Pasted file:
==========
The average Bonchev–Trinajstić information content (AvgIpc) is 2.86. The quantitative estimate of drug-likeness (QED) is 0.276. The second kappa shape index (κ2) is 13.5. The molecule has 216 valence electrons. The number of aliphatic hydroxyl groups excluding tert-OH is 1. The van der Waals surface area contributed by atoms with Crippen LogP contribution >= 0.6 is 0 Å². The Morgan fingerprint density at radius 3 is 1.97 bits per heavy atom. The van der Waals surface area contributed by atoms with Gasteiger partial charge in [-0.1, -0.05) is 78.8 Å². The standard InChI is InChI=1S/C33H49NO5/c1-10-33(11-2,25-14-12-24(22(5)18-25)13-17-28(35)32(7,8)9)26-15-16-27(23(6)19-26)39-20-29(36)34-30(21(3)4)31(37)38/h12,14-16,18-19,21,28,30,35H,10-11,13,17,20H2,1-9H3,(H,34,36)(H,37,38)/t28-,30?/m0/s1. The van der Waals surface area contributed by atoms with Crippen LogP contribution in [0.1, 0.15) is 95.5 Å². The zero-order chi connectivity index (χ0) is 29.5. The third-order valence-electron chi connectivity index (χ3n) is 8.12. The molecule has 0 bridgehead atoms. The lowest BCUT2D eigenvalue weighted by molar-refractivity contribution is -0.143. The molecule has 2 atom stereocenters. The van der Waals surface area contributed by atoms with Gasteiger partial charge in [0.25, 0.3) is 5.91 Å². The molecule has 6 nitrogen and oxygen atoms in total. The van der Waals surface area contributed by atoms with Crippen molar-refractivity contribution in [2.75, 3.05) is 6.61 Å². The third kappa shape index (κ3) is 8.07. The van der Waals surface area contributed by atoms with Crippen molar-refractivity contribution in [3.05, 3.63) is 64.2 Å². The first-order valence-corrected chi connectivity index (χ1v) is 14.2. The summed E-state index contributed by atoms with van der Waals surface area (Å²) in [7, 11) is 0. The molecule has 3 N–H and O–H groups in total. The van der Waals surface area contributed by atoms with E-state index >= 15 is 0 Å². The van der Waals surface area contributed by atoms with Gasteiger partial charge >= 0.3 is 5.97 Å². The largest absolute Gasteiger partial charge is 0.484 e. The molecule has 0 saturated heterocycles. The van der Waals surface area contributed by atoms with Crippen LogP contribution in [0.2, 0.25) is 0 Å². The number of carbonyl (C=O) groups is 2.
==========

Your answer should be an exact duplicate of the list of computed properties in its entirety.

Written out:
The average Bonchev–Trinajstić information content (AvgIpc) is 2.86. The quantitative estimate of drug-likeness (QED) is 0.276. The second kappa shape index (κ2) is 13.5. The molecule has 216 valence electrons. The number of aliphatic hydroxyl groups excluding tert-OH is 1. The van der Waals surface area contributed by atoms with Crippen LogP contribution >= 0.6 is 0 Å². The Morgan fingerprint density at radius 3 is 1.97 bits per heavy atom. The van der Waals surface area contributed by atoms with Gasteiger partial charge in [-0.1, -0.05) is 78.8 Å². The standard InChI is InChI=1S/C33H49NO5/c1-10-33(11-2,25-14-12-24(22(5)18-25)13-17-28(35)32(7,8)9)26-15-16-27(23(6)19-26)39-20-29(36)34-30(21(3)4)31(37)38/h12,14-16,18-19,21,28,30,35H,10-11,13,17,20H2,1-9H3,(H,34,36)(H,37,38)/t28-,30?/m0/s1. The van der Waals surface area contributed by atoms with Crippen LogP contribution in [0.1, 0.15) is 95.5 Å². The zero-order chi connectivity index (χ0) is 29.5. The third-order valence-electron chi connectivity index (χ3n) is 8.12. The molecule has 0 bridgehead atoms. The lowest BCUT2D eigenvalue weighted by molar-refractivity contribution is -0.143. The molecule has 2 atom stereocenters. The van der Waals surface area contributed by atoms with Gasteiger partial charge in [0.25, 0.3) is 5.91 Å². The molecule has 6 nitrogen and oxygen atoms in total. The van der Waals surface area contributed by atoms with Crippen molar-refractivity contribution in [2.75, 3.05) is 6.61 Å². The third kappa shape index (κ3) is 8.07. The van der Waals surface area contributed by atoms with Crippen molar-refractivity contribution in [3.05, 3.63) is 64.2 Å². The first-order valence-corrected chi connectivity index (χ1v) is 14.2. The summed E-state index contributed by atoms with van der Waals surface area (Å²) in [7, 11) is 0. The molecule has 3 N–H and O–H groups in total. The van der Waals surface area contributed by atoms with E-state index >= 15 is 0 Å². The van der Waals surface area contributed by atoms with Gasteiger partial charge >= 0.3 is 5.97 Å². The largest absolute Gasteiger partial charge is 0.484 e. The molecule has 0 saturated heterocycles. The van der Waals surface area contributed by atoms with Crippen LogP contribution in [0.2, 0.25) is 0 Å². The number of carbonyl (C=O) groups is 2.